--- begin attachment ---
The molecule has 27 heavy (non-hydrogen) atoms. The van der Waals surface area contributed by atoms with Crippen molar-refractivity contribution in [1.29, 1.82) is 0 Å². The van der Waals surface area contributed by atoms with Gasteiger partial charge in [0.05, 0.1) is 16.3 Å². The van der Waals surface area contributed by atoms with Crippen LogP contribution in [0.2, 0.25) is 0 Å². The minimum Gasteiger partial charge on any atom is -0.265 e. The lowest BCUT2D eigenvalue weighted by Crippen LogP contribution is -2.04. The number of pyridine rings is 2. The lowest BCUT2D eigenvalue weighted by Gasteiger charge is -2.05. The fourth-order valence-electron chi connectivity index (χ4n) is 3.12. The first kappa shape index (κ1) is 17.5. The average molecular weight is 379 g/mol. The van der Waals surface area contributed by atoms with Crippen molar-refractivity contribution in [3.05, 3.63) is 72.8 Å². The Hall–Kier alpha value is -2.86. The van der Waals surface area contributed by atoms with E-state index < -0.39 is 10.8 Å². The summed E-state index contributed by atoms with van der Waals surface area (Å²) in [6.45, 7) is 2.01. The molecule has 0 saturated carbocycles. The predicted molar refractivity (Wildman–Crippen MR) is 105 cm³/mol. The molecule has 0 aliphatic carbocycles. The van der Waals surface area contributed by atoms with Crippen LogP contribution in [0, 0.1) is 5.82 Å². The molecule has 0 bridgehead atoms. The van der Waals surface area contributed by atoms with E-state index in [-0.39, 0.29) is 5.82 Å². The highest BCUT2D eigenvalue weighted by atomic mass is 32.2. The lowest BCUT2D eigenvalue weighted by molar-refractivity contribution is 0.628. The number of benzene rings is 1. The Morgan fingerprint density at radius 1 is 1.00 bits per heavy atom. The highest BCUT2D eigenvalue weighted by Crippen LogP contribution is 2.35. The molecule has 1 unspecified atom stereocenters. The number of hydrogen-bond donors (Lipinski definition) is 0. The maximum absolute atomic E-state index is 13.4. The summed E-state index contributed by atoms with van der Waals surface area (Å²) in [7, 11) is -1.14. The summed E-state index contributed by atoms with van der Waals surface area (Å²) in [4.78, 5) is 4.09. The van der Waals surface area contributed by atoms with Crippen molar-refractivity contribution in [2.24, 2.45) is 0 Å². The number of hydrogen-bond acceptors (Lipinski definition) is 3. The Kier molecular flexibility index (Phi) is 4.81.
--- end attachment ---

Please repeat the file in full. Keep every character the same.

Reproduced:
The molecule has 27 heavy (non-hydrogen) atoms. The van der Waals surface area contributed by atoms with Crippen molar-refractivity contribution in [1.29, 1.82) is 0 Å². The van der Waals surface area contributed by atoms with Gasteiger partial charge in [0.05, 0.1) is 16.3 Å². The van der Waals surface area contributed by atoms with Crippen LogP contribution in [0.2, 0.25) is 0 Å². The minimum Gasteiger partial charge on any atom is -0.265 e. The lowest BCUT2D eigenvalue weighted by Crippen LogP contribution is -2.04. The number of pyridine rings is 2. The lowest BCUT2D eigenvalue weighted by Gasteiger charge is -2.05. The fourth-order valence-electron chi connectivity index (χ4n) is 3.12. The first kappa shape index (κ1) is 17.5. The average molecular weight is 379 g/mol. The van der Waals surface area contributed by atoms with Crippen molar-refractivity contribution in [3.05, 3.63) is 72.8 Å². The Hall–Kier alpha value is -2.86. The van der Waals surface area contributed by atoms with E-state index < -0.39 is 10.8 Å². The summed E-state index contributed by atoms with van der Waals surface area (Å²) in [6.45, 7) is 2.01. The molecule has 0 saturated carbocycles. The predicted molar refractivity (Wildman–Crippen MR) is 105 cm³/mol. The molecule has 0 aliphatic carbocycles. The van der Waals surface area contributed by atoms with Crippen LogP contribution in [0, 0.1) is 5.82 Å². The molecule has 0 bridgehead atoms. The van der Waals surface area contributed by atoms with E-state index in [-0.39, 0.29) is 5.82 Å². The highest BCUT2D eigenvalue weighted by atomic mass is 32.2. The lowest BCUT2D eigenvalue weighted by molar-refractivity contribution is 0.628. The number of benzene rings is 1. The Morgan fingerprint density at radius 1 is 1.00 bits per heavy atom. The highest BCUT2D eigenvalue weighted by Crippen LogP contribution is 2.35. The molecule has 1 unspecified atom stereocenters. The number of hydrogen-bond donors (Lipinski definition) is 0. The maximum absolute atomic E-state index is 13.4. The summed E-state index contributed by atoms with van der Waals surface area (Å²) in [7, 11) is -1.14. The summed E-state index contributed by atoms with van der Waals surface area (Å²) in [4.78, 5) is 4.09. The van der Waals surface area contributed by atoms with Crippen molar-refractivity contribution in [2.24, 2.45) is 0 Å². The number of hydrogen-bond acceptors (Lipinski definition) is 3. The Kier molecular flexibility index (Phi) is 4.81.